Swanvoyage: a week long backcountry snowboarding trip in Cooke City, Montana. The Swan is the F-350 Diesel that dragged all our shit 900 miles, to a place where we could get lost for a full week on snowmobiles.
The Edit: We captured a lot of video footage during the five and half days spent snowboarding in the mountains. That means we rode a lot of different slopes and spent a good chuck of time on our boards.
This is more of a disclaimer than anything else though. The footage you see here makes the terrain look way more mellow than it rides and the weather look shittier than it was. Maybe next season I’ll advance our video capturing equipment but for now, you’re stuck with my crappy Kodak and a few GoPro head-shots from Reid. Sorry for the shitty video quality.
What Made Swanvoyage Cooke City an Amazing Vacation?
- Daylight savings happened, riding until 6pm everyday
- Steep snowboarding terrain
- Big mountains in every direction
- Easy to scare yourself
- A stable snowpack
- Lingering powder for days
- Rocks to air off in almost every run
- Groomed snowmobile trails right to the snowboarding
- Parking snowmobiles outside our cabin door
- The High Country Motel
- Big Sky Brewing beer
- Cooke City’s remoteness (no cell service)
- Meeting good people
- Friends showing up to ride
- Phill’s bachelor party
- The Reid, Kelso, Tyler three pack
- The entire trip costing less than one average, full day of helicopter riding
Reid, Kelso and I committed to a snowmobile trip in March regardless of weather. When we left for vacation on the second Saturday in March, the weather looked like it wasn’t going to cooperate. Montana had a stable snowpack but fresh powder seemed like it wasn’t in the cards. After hearing a firsthand snow report from Cooke, we filled the Swan and set out for Cooke City, hopeful that rumors were true.
The trip as a whole was extremely successful. Kelso almost totaled his sled the first night, putting it into a tree on a tight climb. My sled rolled on a day five for the first time ever. I had minor sled issues day 6 but otherwise, the machines put us high on top of big lines for 6 days of backcountry snowboarding.
Steep open bench laps with rock features to air, was the most frequent type of terrain we rode. All North facing slopes held old but very good quality fresh snow. The snow stability most of all, made the trip. We were able to get on steep slopes that I’ve never ridden in Cooke. We had confidence to roll off a rock in the middle of a big line and know that the snowpack could handle the force of landing. The snow warmed up throughout our trip making for hot pow Thursday afternoon in the Goose Creek drainage. The high 8,000-10,000ft riding elevation in Cooke makes a big difference. Bozeman was having 65° weather for two of the days of our vacation.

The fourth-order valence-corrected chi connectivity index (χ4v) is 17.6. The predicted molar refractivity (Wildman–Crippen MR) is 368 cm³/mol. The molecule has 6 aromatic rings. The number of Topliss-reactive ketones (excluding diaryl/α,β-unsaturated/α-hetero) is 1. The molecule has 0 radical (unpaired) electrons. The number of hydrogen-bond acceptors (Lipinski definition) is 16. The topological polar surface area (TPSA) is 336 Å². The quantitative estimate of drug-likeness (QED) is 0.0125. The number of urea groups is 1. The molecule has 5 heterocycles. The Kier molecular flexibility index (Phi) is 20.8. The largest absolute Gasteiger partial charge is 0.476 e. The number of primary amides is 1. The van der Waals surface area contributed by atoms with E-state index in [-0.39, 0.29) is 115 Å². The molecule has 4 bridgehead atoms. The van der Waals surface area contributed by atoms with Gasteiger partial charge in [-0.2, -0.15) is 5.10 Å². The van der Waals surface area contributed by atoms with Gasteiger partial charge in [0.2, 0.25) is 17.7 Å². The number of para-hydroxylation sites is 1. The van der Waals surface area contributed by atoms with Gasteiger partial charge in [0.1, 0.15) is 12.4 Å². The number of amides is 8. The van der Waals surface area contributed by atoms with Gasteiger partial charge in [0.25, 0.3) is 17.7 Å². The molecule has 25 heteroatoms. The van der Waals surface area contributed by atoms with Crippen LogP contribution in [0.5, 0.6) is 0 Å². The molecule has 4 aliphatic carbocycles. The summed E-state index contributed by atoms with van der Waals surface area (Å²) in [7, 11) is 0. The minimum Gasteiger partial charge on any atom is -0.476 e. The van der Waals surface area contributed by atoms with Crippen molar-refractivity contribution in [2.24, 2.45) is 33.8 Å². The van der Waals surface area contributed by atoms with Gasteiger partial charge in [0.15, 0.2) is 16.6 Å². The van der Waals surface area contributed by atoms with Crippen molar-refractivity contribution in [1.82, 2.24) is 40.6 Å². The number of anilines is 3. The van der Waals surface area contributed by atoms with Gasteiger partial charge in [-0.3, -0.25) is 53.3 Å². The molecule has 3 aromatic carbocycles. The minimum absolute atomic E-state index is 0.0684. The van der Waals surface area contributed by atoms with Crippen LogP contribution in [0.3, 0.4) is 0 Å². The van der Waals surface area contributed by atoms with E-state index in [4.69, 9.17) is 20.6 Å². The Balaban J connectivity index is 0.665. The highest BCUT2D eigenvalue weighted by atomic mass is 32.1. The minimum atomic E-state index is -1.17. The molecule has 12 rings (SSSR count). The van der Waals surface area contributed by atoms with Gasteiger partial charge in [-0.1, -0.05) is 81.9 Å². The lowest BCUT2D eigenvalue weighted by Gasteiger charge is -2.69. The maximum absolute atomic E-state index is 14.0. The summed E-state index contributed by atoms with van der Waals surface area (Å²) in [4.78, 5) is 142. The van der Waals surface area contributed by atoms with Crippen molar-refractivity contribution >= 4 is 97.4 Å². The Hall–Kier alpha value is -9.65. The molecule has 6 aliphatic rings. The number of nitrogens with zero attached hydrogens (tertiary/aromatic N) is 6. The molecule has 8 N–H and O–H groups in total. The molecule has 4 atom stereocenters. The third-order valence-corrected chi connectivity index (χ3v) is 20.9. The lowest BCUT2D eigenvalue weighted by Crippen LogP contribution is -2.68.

Cooke City is a special place
It took me driving the 900miles from Portland, through Yellowstone park and into the remote mining town of Cooke City, Montana, to remember why I yearn to get back there each winter. The snowmachine vibe of this rebellious, anything goes if no one is looking, little town, is like nowhere else in the lower 48. Midnight snowmachine rides to drink a beer on a mountain pass, vacationers staying in hotels, snow focused, mountain infused. Cooke City has a “get after it and don’t look back” mantra held by anyone visiting. The groomed snowmobile trails that lead to amazing snowboard terrain, lures film crews and backcountry riders from all over the rockies. You show up to this small town and see ski gear strapped to half the machines lining main street. There is probably be two different film crews swaggering their way to the one bar. Instantly you know you found your way to a place you really needed to be. Standing on top of a big line, scared to drop, all else beside the Southwest Montana landscape and board on your feet, fade.
Cooke City was a good choice, I’ll be back again Montana. So nice to see so many friendly faces. For any Montanans who make it this far down the blog post, it was so good to see you. The Montana crowd gets after it. Coming from mellow Hood terrain, it was an eye opener to be in Montana riding the steeps with really solid riders.
Cheers – where to next year?